×

We've got news for you.

Register on BusinessLIVE at no cost to receive newsletters, read exclusive articles & more.
Register now
David Solomon. Picture: BLOOMBERG/HOLLIE ADAMS
David Solomon. Picture: BLOOMBERG/HOLLIE ADAMS

A prominent adviser to shareholders is taking umbrage at the special bonus grants to Goldman Sachs’s CEO and a top deputy — a rebuke that comes at an awkward time for the bank as its stock turns in the worst showing among peers in 2022.

Glass Lewis, a major voice on annual shareholder votes, is recommending Goldman investors vote against a pay package that puts CEO David Solomon and John Waldron, the bank’s president, in line for about $50m in one-time bonuses. The adviser questioned whether the board’s rationale for the grants — guaranteeing leadership continuity and talent retention — warranted such large payouts.

“We are critical of the awards given their excessive sizes,” Glass Lewis said in a report to clients seen by Bloomberg News. “Such awards have the potential to undermine the integrity of a company’s regular incentive plans, the link between pay and performance or both.”

Across Wall Street, where surging business during the pandemic generated huge windfalls, banks like JPMorgan Chase and Bank of America have vowed to pay competitively for top talent, with none more willing than Goldman to splash cash on retention. But the rising compensation costs have met little enthusiasm from shareholders, with Goldman the worst performing among the biggest US bank stocks after erasing 18% in value in 2022. That’s closely followed by JPMorgan’s 17% decline, another bank where costs have attracted investor scrutiny.

A representative for Goldman Sachs didn’t immediately respond to requests for comment. The stock has now slumped about 26% from its November high to $314.15. This is the first time Glass Lewis is asking to vote down the Goldman pay proposal under Solomon’s tenure. In 2021, it recommended such an action on one in seven companies on the S&P 500 index.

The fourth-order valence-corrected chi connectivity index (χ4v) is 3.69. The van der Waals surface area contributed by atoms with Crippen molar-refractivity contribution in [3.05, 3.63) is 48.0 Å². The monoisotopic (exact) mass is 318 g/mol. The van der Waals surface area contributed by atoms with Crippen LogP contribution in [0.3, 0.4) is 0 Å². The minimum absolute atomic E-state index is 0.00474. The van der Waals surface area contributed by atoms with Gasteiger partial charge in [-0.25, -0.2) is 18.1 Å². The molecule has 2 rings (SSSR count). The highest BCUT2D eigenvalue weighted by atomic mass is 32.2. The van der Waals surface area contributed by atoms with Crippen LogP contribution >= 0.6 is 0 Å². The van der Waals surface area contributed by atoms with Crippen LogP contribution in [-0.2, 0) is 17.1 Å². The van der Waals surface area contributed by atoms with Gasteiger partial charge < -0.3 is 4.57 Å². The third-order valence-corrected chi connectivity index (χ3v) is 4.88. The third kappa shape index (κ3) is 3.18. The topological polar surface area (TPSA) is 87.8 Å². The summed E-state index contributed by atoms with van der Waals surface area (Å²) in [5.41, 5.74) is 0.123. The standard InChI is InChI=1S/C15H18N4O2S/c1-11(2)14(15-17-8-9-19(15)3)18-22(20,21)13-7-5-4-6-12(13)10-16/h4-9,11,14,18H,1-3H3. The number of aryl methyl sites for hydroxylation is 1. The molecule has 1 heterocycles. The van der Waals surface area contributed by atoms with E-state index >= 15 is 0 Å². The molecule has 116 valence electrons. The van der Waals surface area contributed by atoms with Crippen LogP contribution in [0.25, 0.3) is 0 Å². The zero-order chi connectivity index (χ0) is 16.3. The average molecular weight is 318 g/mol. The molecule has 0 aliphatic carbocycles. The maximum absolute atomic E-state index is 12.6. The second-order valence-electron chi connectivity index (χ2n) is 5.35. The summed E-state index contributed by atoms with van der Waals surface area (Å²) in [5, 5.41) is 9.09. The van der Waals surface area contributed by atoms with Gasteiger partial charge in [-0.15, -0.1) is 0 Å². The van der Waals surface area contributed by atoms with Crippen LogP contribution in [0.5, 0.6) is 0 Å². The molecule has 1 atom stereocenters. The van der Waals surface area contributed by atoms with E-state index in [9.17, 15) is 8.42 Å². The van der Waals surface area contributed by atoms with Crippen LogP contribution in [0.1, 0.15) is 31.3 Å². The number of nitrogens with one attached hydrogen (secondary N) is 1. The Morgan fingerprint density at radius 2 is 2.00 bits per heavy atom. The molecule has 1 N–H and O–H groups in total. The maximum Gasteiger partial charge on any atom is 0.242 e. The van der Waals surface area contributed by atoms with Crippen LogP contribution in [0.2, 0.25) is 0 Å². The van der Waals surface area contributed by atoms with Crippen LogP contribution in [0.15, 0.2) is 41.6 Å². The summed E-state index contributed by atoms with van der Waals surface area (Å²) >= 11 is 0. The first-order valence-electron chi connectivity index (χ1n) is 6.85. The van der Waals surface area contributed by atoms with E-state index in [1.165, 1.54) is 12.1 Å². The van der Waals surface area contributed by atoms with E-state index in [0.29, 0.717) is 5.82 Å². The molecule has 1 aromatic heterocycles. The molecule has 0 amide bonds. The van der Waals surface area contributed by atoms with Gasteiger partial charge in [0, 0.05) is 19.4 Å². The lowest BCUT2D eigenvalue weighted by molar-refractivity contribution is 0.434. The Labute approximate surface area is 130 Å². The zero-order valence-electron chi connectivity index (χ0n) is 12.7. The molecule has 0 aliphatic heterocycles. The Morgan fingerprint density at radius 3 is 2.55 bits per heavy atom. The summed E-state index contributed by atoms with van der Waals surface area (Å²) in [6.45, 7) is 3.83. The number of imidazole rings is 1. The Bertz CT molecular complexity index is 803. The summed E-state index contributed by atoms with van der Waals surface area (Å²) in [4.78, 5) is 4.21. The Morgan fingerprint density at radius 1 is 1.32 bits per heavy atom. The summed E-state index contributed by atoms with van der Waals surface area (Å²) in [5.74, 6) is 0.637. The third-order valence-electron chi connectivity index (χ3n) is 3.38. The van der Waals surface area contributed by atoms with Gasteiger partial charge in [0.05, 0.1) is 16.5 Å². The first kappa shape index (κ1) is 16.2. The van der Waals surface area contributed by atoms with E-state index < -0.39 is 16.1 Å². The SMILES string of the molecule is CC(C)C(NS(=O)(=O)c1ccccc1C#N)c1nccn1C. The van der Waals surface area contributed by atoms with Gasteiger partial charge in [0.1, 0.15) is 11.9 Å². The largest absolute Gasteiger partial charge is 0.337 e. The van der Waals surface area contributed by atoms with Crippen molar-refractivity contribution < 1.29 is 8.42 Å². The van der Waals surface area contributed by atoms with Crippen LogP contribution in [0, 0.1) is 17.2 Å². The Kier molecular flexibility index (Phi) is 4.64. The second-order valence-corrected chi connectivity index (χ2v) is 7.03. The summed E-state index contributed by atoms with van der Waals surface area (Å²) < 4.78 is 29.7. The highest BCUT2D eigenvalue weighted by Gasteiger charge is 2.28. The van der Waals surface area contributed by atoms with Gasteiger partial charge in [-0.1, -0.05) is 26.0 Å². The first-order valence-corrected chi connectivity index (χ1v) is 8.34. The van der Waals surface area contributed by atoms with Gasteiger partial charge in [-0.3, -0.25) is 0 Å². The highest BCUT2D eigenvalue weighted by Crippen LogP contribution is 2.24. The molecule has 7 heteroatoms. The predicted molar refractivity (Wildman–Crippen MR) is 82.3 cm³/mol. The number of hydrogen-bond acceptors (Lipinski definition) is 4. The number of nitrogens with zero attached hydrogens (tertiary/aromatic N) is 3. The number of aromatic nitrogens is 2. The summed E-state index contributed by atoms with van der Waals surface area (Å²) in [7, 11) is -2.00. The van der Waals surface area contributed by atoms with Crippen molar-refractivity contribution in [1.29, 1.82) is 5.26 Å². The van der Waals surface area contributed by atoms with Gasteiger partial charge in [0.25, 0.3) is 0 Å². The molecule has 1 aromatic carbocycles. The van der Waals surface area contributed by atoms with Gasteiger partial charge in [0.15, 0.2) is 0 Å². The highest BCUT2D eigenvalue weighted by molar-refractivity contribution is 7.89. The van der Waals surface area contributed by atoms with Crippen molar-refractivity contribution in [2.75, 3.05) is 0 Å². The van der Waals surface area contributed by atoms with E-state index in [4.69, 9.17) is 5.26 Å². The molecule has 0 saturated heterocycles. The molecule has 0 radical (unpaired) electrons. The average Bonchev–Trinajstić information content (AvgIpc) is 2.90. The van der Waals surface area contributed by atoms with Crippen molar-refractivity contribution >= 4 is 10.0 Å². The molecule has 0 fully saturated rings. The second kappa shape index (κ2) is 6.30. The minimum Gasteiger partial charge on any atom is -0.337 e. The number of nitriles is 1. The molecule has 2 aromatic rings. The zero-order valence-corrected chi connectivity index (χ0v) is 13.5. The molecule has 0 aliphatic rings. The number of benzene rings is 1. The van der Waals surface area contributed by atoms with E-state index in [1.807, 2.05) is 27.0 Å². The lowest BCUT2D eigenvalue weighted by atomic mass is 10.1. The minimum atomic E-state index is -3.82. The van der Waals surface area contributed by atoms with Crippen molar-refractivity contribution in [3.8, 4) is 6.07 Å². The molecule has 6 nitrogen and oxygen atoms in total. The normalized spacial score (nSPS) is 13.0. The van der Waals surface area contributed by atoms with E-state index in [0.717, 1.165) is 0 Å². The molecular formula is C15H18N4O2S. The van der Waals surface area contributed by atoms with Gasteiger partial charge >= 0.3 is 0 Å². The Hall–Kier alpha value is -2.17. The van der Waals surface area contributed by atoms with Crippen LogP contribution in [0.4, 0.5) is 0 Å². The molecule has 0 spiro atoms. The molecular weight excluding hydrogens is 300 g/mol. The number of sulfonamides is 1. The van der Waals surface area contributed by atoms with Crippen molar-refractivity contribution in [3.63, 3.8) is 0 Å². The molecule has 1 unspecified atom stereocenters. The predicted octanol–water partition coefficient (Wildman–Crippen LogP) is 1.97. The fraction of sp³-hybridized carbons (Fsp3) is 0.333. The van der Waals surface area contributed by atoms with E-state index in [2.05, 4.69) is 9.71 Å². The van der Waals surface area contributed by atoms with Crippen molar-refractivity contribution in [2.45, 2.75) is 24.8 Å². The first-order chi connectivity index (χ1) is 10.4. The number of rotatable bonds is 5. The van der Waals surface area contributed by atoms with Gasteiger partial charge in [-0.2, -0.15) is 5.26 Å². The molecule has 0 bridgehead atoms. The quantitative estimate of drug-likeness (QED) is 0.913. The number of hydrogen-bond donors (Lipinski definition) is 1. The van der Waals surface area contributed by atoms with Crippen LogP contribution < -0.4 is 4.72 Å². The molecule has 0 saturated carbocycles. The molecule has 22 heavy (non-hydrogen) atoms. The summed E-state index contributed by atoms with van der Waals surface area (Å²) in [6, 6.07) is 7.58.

Scandal rebound

The payouts dinged by Glass Lewis take aim at the award handed out by the board in October for Solomon and Waldron to “enhance retention in response to the rapidly increasing war for talent.” That came just months after the same board had docked their pay for the bank’s role in a corruption scandal that facilitated the looting of Malaysian investment fund 1MDB.

The pay sweetener is subject to performance and time-based vesting conditions over a five-year period and worked out to roughly $30m for Solomon and $20m for Waldron, based on Goldman’s share price at the time.

Still, the investment adviser broadly gave Goldman’s executive compensation practices in 2021 a “C” grade, an improvement on the “F” it assigned for 2019 when it cited a “significant disconnect” between the bank’s pay and performance. At that time, it recommended shareholders sign off.

The adviser also called out the structure of the award that measures stock performance in rolling 30-day measurement periods within a five-year window.

“We believe that long-term incentives should encourage executives to achieve steady and sustainable growth rather than what may amount to relatively brief spikes in performance,” Glass Lewis said.

Goldman offered heftier bonus payouts to investment bankers and traders as the bank shattered revenue and earnings records in 2021. The bank then added millions of dollars to pay packages with one-time stock grants in addition to annual bonuses for its exclusive partnership class.

The largesse escalated further, with members of Goldman’s management committee, its top decision making body, offered an even more lucrative perk. But the deepening effort to cajole executives to stick around has come at a cost: Goldman reported record-high annual expenses fuelled by soaring compensation and benefits costs in 2021.

The recommendation to vote down the pay proposal comes ahead of the bank’s annual meeting on April 28, where it’s seeking shareholder approval of a nonbinding vote on executive pay. It also comes ahead of bank first-quarter earnings reporting, which begins next week.

More stories like this are available on bloomberg.com
Bloomberg


subscribe

Would you like to comment on this article?
Register (it's quick and free) or sign in now.

Speech Bubbles

Please read our Comment Policy before commenting.

Commenting is subject to our house rules.